OPINION: Let’s address the epidemic of erasing Black existence

While I took part last month in a workshop among fellow academics focused on the Black-owned press, the group was told that before Howard University librarian Dorothy B. Porter spoke up, the only Dewey Decimal [library] System categories for Black people were slavery and colonization. Thanks to Porter, the first Black American to earn a graduate library science degree from Columbia University [M.S., 1932], categories were widened to Black authors and genres.

Expansion then; contraction attempts now.

Late Howard University librarian Dorothy B. Porter, probably at the Library of Congress in Washington, D.C. Photo credit: Library of Congress
Late Howard University librarian Dorothy B. Porter, probably at the Library of Congress in Washington, D.C. Photo credit: Library of Congress

It appears a few Southern governors are hell bent on erasing or marginalizing Black history and literature, alleging that the content is “woke” [their pejorative definition] or the material hurts white children’s feelings.

In Florida, ground zero of the ethnic cleansing, here’s an outrage reported by the Chronicle of Higher Education: A white male English professor at Palm Beach Atlantic University was summarily fired for teaching a subsection about Black struggle literature in his English Composition II class. Samuel Joeckel had been teaching the subsection for a dozen years at the private Christian campus. He said the content generated “really healthy discussion” in the classroom. Furthermore, the instructor of 20 years did not hear of any warnings or concerns from his administrators until mid-February. That’s when a parent alleged that Joeckel was “indoctrinating students.”

On the day the dean sacked the professor, he also said he was preparing that day for a campus visit by Gov. Ron “where woke goes to die” DeSantis.

In Virginia, fear of Black literature in a predominantly white suburban county catapulted Glenn Youngkin to the governor’s mansion. He campaigned against Toni Morrison, the Nobel Prize winner who is read in Advance Placement high school English classes. Nearly a decade ago, a white mom complained that her son was traumatized by the graphic imagery in Morrison’s novel “Beloved,” which depicted an antebellum-era Black mother killing her child rather than have her subjected to sadistic white treachery. The parental complaint was a potent political rallying cry.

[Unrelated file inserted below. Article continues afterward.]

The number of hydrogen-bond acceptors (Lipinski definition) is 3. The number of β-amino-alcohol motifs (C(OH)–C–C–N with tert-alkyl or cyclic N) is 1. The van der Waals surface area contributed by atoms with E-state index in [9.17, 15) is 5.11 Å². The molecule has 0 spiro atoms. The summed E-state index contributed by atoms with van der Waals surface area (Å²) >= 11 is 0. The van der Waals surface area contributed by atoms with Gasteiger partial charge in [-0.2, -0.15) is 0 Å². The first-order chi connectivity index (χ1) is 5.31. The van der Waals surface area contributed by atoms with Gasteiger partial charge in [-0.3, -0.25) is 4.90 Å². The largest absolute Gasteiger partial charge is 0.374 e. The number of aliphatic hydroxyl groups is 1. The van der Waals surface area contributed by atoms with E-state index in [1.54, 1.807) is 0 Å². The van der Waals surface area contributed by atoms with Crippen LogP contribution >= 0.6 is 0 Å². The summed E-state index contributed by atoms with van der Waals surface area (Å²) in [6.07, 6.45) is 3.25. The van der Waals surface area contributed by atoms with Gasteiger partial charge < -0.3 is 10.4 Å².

Morrison this month is featured on the Women’s History Month U.S. Postal Service stamp. The previous month, Ernest Gaines, noted for writing “A Lesson Before Dying,” a narrative of race, injustice and resistance, was featured on the USPS Black History Month stamp.

Black erasure fever is spreading so quickly the CDC should investigate and deploy inoculation teams. At an elementary school, a third-grade Black girl proposed a costumed presentation honoring Bessie Coleman, the first Black American woman to earn a pilot’s license in the United States. The assignment was to focus on heroes. Alexandra Williams’ teacher vetoed the project, saying Coleman did not qualify as a hero. 

However, Alexandra’s mom, a federal worker, offered the project to the Federal Aviation Administration, which welcomed the girl to present at agency headquarters. The 9-year-old was rewarded with a newly minted coin honoring Coleman plus a Barbie-style doll of the aviator. [Coincidentally, Phillip Washington, President Biden’s nominee to lead the FAA, was rejected by a cabal of GOP senators along with U.S. Sen. Kyrsten Sinema of Arizona, a former Democrat who switched to Independent. Sinema employed a procedural move to kill the Washington’s chance for appointment. Washington, chief executive of Denver International Airport and a 24-year Army veteran, withdrew his nomination].

If these macro aggressive assaults on broadening Black history, literature and culture are alarming, consider this: In Florida [yes, again] the principal of Tallahassee Classical School was fired because some sixth graders were shown an image of Michelangelo’s “David” sculpture. A parent called the 16th-century nude piece “pornographic,” the Tallahassee Democrat reported. The complaining parent missed the irony that their child was enrolled at a charter school for the gifted where students study the classics. In Florida, Western Civilization art is under assault, as is Black and Africana studies. Consider the Holocaust era warning: When the mob comes for a particular group, they will come for another, and another until no one is left.

Dorothy B. Porter set an example that should be followed in these times of banishing

knowledge and inquiry to darkness instead of opening to the light. When

Black history was defined only as slavery and colonization, Porter, working with multiple constituencies, expanded Black and Africana knowledge to categories that included art, anthropology, communications, education, geography, history, health, literature, medicine, music, sociology, sports, and religion. New knowledge must be pushed forward, not retreat.

The writer is a professor of professor of professional practice at Morgan State University in Baltimore.

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